Extraordinary, and quite possibly officially sanctioned allegations were made last night that Neil Heywood, the Old Harrovian businessman found dead in a Chinese hotel room last November, died from poisoning by a drop of potassium cyanide.
The claim came via Mandarin language websites, one of which said that Heywood was murdered on the orders of Bo Xilai, a candidate for China's nine-man ruling elite who was until last month boss of the megacity of Chongqing. Even more remarkable, one of the sites said that the motive was jealousy and pride, claiming that Heywood had been having an affair with Bo's wife, Gu Kailai. Others favoured the idea that corruption was at the heart of the matter, claiming Heywood had helped Madam Gu spirit out of the country nearly £800m of assets. Last week, Gu was arrested for Mr Heywood's murder and Bo stripped of all his titles. He is being held under effective house arrest.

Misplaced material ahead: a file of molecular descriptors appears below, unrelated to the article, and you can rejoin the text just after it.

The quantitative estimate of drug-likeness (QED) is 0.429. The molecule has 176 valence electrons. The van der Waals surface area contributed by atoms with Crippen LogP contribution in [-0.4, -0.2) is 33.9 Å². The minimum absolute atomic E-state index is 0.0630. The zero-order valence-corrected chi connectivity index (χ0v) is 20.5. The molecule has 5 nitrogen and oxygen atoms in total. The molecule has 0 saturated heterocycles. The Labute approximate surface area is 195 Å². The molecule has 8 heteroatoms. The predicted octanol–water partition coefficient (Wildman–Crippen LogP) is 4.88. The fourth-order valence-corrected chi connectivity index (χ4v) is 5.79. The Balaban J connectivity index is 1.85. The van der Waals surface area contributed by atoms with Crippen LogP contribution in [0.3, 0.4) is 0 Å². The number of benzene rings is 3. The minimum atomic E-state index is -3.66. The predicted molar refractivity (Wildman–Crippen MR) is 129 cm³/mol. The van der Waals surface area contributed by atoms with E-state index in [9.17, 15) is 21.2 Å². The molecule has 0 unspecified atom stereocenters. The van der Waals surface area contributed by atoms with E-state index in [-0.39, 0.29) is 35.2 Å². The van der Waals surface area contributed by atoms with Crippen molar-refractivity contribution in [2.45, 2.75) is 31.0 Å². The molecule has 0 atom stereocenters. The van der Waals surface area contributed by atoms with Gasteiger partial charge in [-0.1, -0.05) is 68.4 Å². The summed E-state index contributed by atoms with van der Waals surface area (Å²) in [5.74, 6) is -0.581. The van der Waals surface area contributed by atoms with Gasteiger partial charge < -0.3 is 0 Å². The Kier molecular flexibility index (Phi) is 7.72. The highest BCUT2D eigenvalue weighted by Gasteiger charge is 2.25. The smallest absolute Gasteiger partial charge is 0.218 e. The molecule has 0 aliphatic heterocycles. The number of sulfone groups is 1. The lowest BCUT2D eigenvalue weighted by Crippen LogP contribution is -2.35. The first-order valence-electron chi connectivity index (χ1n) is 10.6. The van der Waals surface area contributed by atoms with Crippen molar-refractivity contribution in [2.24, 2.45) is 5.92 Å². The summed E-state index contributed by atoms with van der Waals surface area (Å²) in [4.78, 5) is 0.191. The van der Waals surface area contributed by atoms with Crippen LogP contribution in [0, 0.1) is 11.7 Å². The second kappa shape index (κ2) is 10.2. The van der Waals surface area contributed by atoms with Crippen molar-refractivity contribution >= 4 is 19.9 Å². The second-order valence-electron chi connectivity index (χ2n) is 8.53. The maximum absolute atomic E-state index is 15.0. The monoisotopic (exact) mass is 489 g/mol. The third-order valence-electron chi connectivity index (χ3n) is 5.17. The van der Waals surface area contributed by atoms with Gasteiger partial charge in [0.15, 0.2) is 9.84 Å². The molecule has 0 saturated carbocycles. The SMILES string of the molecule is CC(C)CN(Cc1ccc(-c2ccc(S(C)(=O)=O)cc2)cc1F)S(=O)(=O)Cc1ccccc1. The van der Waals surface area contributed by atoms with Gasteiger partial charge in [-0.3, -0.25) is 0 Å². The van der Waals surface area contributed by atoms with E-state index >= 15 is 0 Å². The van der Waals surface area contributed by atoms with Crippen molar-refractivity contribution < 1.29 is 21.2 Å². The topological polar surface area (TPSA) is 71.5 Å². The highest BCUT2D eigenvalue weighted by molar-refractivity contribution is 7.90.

A city official has allegedly confessed that he prepared the poison – one 50th of a teaspoon is sufficient to kill – and handed it to an employee of Bo, who administered it on the party chief's instructions.
The Heywood family were told he had died of a heart attack, and Madam Gu is said to have met Mr Heywood's wife and persuaded her to request a speedy cremation. This was duly done.
These fresh claims were available on several Chinese websites last night, implying that Beijing officials were content to see them put into circulation. This is significant, but still does not prove that they are true.